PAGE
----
Mobile Baseband Market Couples Up
"The market is signaling that it needs to have both capabilities in-house," says Heavy Reading analyst Gabriel Brown, citing Intel Corp. (Nasdaq: INTC)'s acquisition of Infineon Technologies AG (NYSE/Frankfurt: IFX), Broadcom Corp. (Nasdaq: BRCM)'s Beceem Communications Inc. purchase, and ST-Ericsson 's integrated chip business as examples. (See Intel’s Infineon Acquisition: All About 3G and Broadcom to Buy a 4G Strategy Via Beceem.)
"The interesting bit is how integrated does it need to be," he continues. "What is optimal?"
It's the difference between decoupling the innovation to two separate chips or locking them together. An example of the former approach comes from Texas Instruments Inc. (NYSE: TXN), which recently abandoned the baseband business to focus on apps processors. (See TI Shows Chips at MWC.)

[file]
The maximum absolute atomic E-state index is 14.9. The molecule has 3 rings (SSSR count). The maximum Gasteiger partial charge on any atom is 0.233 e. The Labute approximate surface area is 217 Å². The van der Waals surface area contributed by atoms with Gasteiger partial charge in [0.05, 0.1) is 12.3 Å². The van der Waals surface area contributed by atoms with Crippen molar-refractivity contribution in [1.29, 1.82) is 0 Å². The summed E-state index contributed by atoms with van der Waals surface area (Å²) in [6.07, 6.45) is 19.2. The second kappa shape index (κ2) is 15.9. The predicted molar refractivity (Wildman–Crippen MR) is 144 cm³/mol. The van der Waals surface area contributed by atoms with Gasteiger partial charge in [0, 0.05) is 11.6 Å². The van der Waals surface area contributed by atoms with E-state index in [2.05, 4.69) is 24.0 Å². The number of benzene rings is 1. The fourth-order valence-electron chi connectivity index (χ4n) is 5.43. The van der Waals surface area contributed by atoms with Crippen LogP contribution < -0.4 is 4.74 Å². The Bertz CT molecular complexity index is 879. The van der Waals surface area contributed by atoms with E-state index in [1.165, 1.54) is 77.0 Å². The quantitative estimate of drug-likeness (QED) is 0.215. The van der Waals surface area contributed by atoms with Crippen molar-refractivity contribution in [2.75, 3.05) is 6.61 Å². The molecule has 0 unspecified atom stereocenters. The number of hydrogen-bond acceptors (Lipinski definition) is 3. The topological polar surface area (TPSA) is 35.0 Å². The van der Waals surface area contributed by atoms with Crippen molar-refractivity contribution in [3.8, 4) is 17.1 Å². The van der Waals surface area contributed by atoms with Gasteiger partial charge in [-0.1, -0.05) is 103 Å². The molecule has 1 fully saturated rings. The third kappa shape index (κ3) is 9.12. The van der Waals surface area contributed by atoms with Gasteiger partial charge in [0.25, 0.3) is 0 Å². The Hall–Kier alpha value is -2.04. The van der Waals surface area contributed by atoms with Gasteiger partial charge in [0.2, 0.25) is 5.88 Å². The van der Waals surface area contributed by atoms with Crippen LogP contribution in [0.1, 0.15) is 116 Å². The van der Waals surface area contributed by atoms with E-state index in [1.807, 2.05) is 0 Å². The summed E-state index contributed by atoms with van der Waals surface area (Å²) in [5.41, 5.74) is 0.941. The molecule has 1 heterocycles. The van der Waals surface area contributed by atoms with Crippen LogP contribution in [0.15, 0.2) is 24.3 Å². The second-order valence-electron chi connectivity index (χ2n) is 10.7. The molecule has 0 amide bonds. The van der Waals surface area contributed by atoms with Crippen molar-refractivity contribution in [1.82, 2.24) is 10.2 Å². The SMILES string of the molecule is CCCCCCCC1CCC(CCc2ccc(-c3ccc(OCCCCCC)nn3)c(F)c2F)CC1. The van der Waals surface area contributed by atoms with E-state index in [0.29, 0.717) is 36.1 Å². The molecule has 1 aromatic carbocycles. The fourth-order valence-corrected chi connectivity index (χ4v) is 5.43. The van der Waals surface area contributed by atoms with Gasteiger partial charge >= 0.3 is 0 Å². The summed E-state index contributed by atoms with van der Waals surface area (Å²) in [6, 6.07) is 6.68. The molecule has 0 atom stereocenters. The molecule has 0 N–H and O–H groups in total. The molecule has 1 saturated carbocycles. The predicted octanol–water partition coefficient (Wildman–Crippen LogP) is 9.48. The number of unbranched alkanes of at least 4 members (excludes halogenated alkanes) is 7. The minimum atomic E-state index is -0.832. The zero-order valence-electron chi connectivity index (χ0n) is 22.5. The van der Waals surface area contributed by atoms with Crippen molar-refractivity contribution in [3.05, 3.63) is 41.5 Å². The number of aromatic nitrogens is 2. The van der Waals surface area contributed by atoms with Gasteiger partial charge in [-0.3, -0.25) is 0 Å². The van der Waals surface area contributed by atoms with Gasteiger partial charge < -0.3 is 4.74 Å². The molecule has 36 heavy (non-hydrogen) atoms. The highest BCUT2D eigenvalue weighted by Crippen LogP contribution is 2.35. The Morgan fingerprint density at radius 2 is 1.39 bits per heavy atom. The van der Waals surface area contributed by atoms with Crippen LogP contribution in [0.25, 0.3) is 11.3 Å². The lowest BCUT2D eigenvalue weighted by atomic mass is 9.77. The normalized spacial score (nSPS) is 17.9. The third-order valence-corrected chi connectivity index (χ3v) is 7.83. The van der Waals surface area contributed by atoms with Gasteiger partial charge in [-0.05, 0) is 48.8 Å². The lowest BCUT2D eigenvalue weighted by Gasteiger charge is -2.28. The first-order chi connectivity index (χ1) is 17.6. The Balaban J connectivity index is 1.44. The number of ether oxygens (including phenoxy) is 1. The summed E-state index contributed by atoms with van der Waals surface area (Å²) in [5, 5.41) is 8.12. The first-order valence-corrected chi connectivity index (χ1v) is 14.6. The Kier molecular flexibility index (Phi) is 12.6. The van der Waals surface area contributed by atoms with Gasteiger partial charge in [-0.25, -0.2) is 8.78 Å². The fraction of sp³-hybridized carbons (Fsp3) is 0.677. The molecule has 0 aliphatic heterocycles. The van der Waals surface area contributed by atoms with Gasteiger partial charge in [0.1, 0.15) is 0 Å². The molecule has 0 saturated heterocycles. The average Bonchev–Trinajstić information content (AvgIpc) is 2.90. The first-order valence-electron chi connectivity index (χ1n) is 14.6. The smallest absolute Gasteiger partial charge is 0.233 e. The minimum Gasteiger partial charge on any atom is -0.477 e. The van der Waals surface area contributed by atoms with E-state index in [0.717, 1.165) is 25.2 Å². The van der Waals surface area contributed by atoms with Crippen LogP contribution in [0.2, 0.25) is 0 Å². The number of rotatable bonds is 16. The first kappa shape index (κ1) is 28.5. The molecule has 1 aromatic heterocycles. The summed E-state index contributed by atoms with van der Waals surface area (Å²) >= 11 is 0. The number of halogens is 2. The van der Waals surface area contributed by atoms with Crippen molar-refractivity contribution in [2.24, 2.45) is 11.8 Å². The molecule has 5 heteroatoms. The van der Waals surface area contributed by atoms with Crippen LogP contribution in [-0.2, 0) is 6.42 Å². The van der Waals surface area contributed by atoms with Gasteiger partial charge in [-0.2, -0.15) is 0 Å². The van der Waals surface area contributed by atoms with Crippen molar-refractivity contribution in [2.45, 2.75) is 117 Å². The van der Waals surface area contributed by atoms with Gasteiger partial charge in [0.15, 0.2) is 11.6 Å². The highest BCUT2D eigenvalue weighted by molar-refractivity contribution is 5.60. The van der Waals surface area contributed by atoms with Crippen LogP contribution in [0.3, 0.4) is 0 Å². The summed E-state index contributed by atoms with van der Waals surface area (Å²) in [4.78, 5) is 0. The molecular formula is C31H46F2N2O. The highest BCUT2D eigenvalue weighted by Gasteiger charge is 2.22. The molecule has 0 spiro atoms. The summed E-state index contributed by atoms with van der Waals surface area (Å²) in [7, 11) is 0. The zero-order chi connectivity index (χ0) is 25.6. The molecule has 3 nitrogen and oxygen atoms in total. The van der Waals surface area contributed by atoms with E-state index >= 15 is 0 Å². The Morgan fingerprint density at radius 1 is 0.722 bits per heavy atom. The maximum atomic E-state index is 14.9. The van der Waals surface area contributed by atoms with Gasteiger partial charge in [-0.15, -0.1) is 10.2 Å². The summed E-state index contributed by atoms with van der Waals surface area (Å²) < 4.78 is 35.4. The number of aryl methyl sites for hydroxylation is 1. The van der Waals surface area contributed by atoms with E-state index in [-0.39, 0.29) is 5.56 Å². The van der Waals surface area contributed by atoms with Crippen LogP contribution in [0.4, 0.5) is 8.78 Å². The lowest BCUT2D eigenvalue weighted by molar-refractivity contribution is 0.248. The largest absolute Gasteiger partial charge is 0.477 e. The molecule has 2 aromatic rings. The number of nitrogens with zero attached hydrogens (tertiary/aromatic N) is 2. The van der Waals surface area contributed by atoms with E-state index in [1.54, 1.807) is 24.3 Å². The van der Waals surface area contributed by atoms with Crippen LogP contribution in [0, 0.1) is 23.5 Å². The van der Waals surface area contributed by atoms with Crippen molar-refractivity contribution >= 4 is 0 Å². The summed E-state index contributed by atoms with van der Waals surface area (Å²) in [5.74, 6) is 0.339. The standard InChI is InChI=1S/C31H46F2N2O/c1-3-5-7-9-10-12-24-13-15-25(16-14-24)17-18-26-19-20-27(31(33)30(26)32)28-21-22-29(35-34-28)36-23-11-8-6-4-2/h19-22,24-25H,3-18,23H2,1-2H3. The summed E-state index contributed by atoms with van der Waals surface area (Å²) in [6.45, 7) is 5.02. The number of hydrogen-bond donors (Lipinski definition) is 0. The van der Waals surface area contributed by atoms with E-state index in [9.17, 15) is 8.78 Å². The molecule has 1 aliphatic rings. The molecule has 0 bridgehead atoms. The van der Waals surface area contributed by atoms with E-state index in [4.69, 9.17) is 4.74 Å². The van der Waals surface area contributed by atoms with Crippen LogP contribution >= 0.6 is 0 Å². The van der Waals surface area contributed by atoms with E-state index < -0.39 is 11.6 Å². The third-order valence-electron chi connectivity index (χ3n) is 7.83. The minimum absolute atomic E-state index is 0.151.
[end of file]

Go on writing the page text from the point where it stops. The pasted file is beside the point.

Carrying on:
Chip giant Qualcomm Inc. (Nasdaq: QCOM), on the other hand, is going for the greatest integration possible with apps, graphics and baseband technology, and that's paid off for them. But it's too early to tell if it will be a surefire combo for other chipset players too. (See Qualcomm, Nvidia Face Off in the Core.)
The first Long Term Evolution (LTE) devices, at least, use standalone baseband chips, and Brown says that will take longer to integrate into the apps processor.
"There's an argument that you want the best applications processor, but it's not necessarily the one that's integrated with basebands," he says. "How long that remains the case, I don't know."
And, as LR Mobile has said in the past, M&A moves and exits from the sector aren't likely to be over anytime soon. (See MWC 2011: Betting on the Next Chip M&A Deal.)
— Sarah Reedy, Senior Reporter, Light Reading Mobile